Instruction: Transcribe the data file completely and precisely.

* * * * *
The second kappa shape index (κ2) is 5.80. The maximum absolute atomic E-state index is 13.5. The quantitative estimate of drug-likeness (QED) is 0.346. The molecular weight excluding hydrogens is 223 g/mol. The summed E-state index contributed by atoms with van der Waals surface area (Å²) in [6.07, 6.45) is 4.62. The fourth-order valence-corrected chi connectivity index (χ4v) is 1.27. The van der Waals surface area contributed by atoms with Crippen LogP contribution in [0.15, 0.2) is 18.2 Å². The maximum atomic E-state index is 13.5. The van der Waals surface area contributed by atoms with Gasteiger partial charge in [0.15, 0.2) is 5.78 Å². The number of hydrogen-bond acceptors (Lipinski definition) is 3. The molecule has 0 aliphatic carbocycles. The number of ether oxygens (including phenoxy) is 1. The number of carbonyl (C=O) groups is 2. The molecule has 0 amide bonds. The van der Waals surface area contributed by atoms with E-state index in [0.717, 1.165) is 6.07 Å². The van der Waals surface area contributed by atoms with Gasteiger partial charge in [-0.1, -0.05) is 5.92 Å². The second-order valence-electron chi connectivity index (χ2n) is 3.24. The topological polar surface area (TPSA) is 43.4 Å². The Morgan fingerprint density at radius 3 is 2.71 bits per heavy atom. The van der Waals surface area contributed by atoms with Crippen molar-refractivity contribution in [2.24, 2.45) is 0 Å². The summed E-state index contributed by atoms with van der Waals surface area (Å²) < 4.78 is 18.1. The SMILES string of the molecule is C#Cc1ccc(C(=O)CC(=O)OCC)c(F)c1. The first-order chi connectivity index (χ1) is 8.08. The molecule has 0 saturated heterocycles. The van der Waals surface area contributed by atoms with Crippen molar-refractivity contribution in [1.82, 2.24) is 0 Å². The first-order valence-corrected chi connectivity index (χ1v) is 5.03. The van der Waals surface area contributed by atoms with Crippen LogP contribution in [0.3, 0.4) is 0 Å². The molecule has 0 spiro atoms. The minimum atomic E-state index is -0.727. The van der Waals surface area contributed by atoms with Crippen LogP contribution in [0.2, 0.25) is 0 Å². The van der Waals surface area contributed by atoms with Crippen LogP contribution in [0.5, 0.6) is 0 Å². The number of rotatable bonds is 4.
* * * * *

The second kappa shape index (κ2) is 5.80. The maximum absolute atomic E-state index is 13.5. The quantitative estimate of drug-likeness (QED) is 0.346. The molecular weight excluding hydrogens is 223 g/mol. The summed E-state index contributed by atoms with van der Waals surface area (Å²) in [6.07, 6.45) is 4.62. The fourth-order valence-corrected chi connectivity index (χ4v) is 1.27. The van der Waals surface area contributed by atoms with Crippen LogP contribution in [0.15, 0.2) is 18.2 Å². The maximum atomic E-state index is 13.5. The van der Waals surface area contributed by atoms with Gasteiger partial charge in [0.15, 0.2) is 5.78 Å². The number of hydrogen-bond acceptors (Lipinski definition) is 3. The molecule has 0 aliphatic carbocycles. The number of ether oxygens (including phenoxy) is 1. The number of carbonyl (C=O) groups is 2. The molecule has 0 amide bonds. The van der Waals surface area contributed by atoms with E-state index in [0.717, 1.165) is 6.07 Å². The van der Waals surface area contributed by atoms with Gasteiger partial charge in [-0.1, -0.05) is 5.92 Å². The second-order valence-electron chi connectivity index (χ2n) is 3.24. The topological polar surface area (TPSA) is 43.4 Å². The Morgan fingerprint density at radius 3 is 2.71 bits per heavy atom. The van der Waals surface area contributed by atoms with Crippen molar-refractivity contribution in [2.24, 2.45) is 0 Å². The summed E-state index contributed by atoms with van der Waals surface area (Å²) < 4.78 is 18.1. The SMILES string of the molecule is C#Cc1ccc(C(=O)CC(=O)OCC)c(F)c1. The first-order chi connectivity index (χ1) is 8.08. The molecule has 0 saturated heterocycles. The van der Waals surface area contributed by atoms with Crippen molar-refractivity contribution in [1.82, 2.24) is 0 Å². The first-order valence-corrected chi connectivity index (χ1v) is 5.03. The van der Waals surface area contributed by atoms with Crippen LogP contribution in [0.3, 0.4) is 0 Å². The molecule has 0 spiro atoms. The minimum atomic E-state index is -0.727. The van der Waals surface area contributed by atoms with Crippen LogP contribution in [0.2, 0.25) is 0 Å². The van der Waals surface area contributed by atoms with Crippen LogP contribution in [0.5, 0.6) is 0 Å². The number of rotatable bonds is 4.